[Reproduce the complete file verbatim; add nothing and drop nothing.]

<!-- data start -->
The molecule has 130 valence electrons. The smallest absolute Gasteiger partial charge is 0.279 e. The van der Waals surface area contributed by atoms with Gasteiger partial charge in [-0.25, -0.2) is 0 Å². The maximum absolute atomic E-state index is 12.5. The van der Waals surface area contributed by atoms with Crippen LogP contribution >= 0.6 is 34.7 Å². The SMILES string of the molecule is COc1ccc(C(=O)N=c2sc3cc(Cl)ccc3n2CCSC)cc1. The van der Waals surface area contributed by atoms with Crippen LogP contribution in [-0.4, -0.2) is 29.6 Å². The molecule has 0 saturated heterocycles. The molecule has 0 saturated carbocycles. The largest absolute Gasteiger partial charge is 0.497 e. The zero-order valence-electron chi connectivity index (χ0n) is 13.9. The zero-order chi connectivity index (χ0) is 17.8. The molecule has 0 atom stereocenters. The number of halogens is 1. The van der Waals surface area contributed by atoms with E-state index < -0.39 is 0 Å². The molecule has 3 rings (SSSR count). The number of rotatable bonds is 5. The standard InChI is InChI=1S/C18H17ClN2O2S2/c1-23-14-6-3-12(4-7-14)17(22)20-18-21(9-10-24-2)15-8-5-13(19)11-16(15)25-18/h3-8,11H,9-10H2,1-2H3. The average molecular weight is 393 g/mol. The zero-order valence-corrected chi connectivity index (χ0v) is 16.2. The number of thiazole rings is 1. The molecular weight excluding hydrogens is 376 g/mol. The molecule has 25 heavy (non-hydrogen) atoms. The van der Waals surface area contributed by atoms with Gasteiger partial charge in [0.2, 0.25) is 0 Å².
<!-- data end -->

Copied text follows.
The molecule has 130 valence electrons. The smallest absolute Gasteiger partial charge is 0.279 e. The van der Waals surface area contributed by atoms with Gasteiger partial charge in [-0.25, -0.2) is 0 Å². The maximum absolute atomic E-state index is 12.5. The van der Waals surface area contributed by atoms with Crippen LogP contribution >= 0.6 is 34.7 Å². The SMILES string of the molecule is COc1ccc(C(=O)N=c2sc3cc(Cl)ccc3n2CCSC)cc1. The van der Waals surface area contributed by atoms with Crippen LogP contribution in [-0.4, -0.2) is 29.6 Å². The molecule has 0 saturated heterocycles. The molecule has 0 saturated carbocycles. The largest absolute Gasteiger partial charge is 0.497 e. The zero-order valence-electron chi connectivity index (χ0n) is 13.9. The zero-order chi connectivity index (χ0) is 17.8. The molecule has 0 atom stereocenters. The number of halogens is 1. The van der Waals surface area contributed by atoms with E-state index < -0.39 is 0 Å². The molecule has 3 rings (SSSR count). The number of rotatable bonds is 5. The standard InChI is InChI=1S/C18H17ClN2O2S2/c1-23-14-6-3-12(4-7-14)17(22)20-18-21(9-10-24-2)15-8-5-13(19)11-16(15)25-18/h3-8,11H,9-10H2,1-2H3. The average molecular weight is 393 g/mol. The zero-order valence-corrected chi connectivity index (χ0v) is 16.2. The number of thiazole rings is 1. The molecular weight excluding hydrogens is 376 g/mol. The molecule has 25 heavy (non-hydrogen) atoms. The van der Waals surface area contributed by atoms with Gasteiger partial charge in [0.2, 0.25) is 0 Å².